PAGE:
Fruits: Apples and apples juice, avocados, bananas, blueberries, figs, grapefruit, lemon, lime, mango, melon, orange, pears, raspberries, strawberries, watermelon

Grains and Grain Products: Bulgur, farro, grains (in general), rice, quinoa

Dairy and Non-Dairy: Cheese (esp., blue, Brie, cream, feta, goat, ricotta, soft), mascarpone, milk (dairy and non-dairy), sour cream, yogurt

Other Foods: Caramel, chocolate, honey, mayonnaise, oil (esp. grapeseed, olive, walnut), rum, sugar, vinegar (i.e., balsamic, sherry, white wine), wine

Grapes have been used in the following cuisines and dishes…
Desserts (i.e., tarts), pizzas, salads (i.e., fruit, grain, green, vegetable), salsas, soups (i.e., fruit, white gazpacho)

Suggested Food and Flavor Combos Using Grapes
Add grapes to any of the following combinations…

Apples + Bulgur + Lemon
Balsamic Vinegar + Ricotta Cheese
Cream Cheese + Ginger
Endive + Walnuts
Feta Cheese + Hazelnuts + Salad Greens
Feta Cheese + Lentils + Mint
Lemon + Sugar

Recipe Links
Grape and Arugula Salad

10-Minute Fruit and Cheese Salad

5-Minute Grapes in Honey-Lemon Sauce

Grape and Melon Salad

Ginger Yogurt with Fruit

Yogurt with Fruit

15 Things You Aren’t Making with Grapes (But Totally Should Be!)

18 Unconventional Grape Recipes to Step Up Your Dinner Game

12 Delicious Grape Recipes

5 Minute Grape Sorbet

15 Great Recipes Starring Grapes

33 Grape Recipes for Pizza, Jam, Salad and Pie

Easy Grape Jam

Grape Recipes

28 Gorgeous Grape Recipes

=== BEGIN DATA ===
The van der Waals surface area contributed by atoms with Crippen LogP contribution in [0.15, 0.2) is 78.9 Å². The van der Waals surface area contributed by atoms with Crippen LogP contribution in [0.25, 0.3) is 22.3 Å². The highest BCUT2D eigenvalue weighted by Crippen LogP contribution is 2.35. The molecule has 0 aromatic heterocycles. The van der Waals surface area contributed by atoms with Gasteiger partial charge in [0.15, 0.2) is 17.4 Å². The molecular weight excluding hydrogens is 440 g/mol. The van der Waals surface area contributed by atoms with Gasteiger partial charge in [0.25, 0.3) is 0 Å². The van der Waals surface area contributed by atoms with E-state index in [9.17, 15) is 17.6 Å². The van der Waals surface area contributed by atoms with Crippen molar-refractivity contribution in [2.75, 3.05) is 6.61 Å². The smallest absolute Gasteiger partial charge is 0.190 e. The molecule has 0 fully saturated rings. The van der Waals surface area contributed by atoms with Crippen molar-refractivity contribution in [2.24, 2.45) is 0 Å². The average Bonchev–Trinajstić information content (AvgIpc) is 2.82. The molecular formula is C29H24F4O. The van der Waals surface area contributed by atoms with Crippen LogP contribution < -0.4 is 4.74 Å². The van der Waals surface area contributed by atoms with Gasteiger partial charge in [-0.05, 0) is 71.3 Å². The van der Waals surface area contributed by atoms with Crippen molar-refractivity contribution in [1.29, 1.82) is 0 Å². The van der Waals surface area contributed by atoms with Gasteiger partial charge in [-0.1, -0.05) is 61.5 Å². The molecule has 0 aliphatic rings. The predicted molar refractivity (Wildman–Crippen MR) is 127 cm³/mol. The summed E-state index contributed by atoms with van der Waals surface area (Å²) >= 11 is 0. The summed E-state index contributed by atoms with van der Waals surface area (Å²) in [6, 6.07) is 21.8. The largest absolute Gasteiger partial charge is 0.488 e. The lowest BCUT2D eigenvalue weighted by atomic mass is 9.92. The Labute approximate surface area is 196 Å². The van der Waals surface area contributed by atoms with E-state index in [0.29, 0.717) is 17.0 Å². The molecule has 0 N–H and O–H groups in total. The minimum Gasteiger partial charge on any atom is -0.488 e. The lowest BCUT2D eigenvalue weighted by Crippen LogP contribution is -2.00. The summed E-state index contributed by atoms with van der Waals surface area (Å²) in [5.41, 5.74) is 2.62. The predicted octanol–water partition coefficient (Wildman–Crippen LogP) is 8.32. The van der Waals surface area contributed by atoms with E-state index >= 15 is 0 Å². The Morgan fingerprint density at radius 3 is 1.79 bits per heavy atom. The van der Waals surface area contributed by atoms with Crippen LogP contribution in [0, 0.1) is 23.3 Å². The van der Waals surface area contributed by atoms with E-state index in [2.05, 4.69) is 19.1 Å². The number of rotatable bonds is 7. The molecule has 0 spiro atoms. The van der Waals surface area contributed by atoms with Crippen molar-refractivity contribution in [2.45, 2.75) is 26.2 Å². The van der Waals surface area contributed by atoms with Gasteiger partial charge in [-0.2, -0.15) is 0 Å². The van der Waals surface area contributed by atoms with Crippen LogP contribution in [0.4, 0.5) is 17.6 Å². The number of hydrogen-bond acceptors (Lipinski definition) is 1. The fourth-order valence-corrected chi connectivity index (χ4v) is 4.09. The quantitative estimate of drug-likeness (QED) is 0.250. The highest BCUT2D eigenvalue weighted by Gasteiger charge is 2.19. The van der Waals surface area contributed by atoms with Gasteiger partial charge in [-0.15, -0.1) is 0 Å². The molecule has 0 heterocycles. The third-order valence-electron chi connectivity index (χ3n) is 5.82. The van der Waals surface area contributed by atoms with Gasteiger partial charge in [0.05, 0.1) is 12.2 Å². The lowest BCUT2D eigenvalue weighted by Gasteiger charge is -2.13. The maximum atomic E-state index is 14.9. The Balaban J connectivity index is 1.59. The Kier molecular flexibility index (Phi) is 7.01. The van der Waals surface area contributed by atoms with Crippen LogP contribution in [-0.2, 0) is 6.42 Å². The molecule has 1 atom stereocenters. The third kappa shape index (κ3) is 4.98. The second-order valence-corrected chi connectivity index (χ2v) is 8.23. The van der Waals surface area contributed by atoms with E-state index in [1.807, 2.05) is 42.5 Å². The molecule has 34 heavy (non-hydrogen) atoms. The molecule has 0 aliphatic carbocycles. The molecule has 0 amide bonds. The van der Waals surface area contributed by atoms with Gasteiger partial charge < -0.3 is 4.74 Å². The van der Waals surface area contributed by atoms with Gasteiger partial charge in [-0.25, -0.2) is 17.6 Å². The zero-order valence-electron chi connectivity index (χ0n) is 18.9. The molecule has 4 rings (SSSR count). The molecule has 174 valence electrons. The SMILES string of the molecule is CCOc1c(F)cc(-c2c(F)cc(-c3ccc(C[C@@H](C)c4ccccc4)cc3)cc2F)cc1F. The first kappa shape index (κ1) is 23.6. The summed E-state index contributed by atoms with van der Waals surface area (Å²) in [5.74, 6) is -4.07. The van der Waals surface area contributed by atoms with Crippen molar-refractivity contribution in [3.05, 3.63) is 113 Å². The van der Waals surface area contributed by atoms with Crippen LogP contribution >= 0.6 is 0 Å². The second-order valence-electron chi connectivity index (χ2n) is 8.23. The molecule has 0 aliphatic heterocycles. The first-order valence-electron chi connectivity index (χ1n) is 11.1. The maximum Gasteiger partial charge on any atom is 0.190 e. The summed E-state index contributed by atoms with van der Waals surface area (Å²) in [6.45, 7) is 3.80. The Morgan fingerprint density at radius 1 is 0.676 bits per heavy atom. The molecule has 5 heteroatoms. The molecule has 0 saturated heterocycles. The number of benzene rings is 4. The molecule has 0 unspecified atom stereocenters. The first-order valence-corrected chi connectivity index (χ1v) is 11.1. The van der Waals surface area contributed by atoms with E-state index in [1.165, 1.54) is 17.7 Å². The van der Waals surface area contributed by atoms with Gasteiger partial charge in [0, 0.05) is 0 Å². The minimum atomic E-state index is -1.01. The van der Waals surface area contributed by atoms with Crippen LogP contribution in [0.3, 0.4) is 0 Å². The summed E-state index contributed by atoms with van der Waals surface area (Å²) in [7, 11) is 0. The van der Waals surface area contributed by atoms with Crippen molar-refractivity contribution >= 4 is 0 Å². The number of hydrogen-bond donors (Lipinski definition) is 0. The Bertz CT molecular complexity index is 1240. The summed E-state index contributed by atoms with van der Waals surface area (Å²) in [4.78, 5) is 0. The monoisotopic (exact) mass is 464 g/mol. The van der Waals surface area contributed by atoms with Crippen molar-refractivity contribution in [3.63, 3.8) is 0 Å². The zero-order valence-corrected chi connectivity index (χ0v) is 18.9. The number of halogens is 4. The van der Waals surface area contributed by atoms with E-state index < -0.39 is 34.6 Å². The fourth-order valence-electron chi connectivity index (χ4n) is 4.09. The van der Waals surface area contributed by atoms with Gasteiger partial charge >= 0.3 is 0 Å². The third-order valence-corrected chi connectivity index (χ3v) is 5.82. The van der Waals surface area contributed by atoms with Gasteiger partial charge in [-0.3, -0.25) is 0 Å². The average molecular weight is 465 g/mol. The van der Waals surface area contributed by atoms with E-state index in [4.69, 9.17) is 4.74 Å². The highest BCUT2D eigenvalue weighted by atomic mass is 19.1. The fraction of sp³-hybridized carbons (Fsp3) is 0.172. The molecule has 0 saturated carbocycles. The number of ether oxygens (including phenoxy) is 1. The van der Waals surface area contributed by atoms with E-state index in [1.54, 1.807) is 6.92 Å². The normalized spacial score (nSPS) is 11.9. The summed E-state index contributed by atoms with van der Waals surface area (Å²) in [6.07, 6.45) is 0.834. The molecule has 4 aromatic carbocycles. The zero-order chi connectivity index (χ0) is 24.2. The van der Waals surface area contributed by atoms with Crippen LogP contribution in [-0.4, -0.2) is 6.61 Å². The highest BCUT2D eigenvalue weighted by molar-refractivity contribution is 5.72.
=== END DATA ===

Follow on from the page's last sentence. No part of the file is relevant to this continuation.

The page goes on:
Joachim, David. (2010) The Food Substitutions Bible. 2nd Edition. Toronto, Ontario, Canada: Robert Rose, Inc.

Page, Karen. (2014) The Vegetarian Flavor Bible. New York, NY: Little, Brown and Company.

About Judi

Julia W. Klee (Judi) began her journey enjoying “all things food” in elementary school when she started preparing meals for her family. That love of food blossomed into a quest to learn more and more about health and wellness as related to nutrition. She went on to earn a BS Degree in Food and Nutrition, then an MS Degree in Nutrition. She has taught nutrition and related courses at the college level to pre-nursing and exercise science students. Her hunger to learn didn’t stop upon graduation from college. She continues to research on a regular basis about nutrition as it relates to health. Her hope is to help as many people as possible to enjoy foods that promote health and wellness.

Different Types of Onions

Onions 101 – About the Different Types of Onions

Onions 101 – About the Different
Types of Onions

About Onions
Onions are one of the oldest known cultivated vegetables believed to be grown for over 5,000 years. They are a culinary staple in most kitchens. Onions are available in many sizes, shapes, colors, and flavor intensities, with each type having its own unique uses in food preparation. Onions are members of the allium family, a group of pungent plants that includes literally hundreds of species. Besides onions, this plant family also includes garlic, leeks, chives, ramps, and many other such foods. Each member has its own special characteristics. This article covers helpful information about the most common types of onions that you may find in your local grocery stores and farmers’ markets.


Storage Onions
Storage onions are those that have been cured (laid out to dry) after being harvested. They can be kept fresh for months when stored properly. According to the National Onion Association, the best way to keep storage onions is in a cool, dry, dark and well-ventilated room, such as a pantry, cellar, basement or garage. The ideal temperature is 40-50°F. A dry, cool environment helps to keep them from sprouting or rotting. Ventilation helps to prevent molding and rotting. Avoid keeping them in a plastic bag since the trapped humidity and lack of ventilation will cause them to age faster. An open basket, bamboo steamer, mesh bag, netted bag, or even hung up in old pantyhose will work well for keeping storage onions. Keeping them in darkness also helps them to last longer. The lack of sunlight reduces temperature and humidity changes, which promote onions to age faster. Examples of storage onions include yellow, red, and white onions.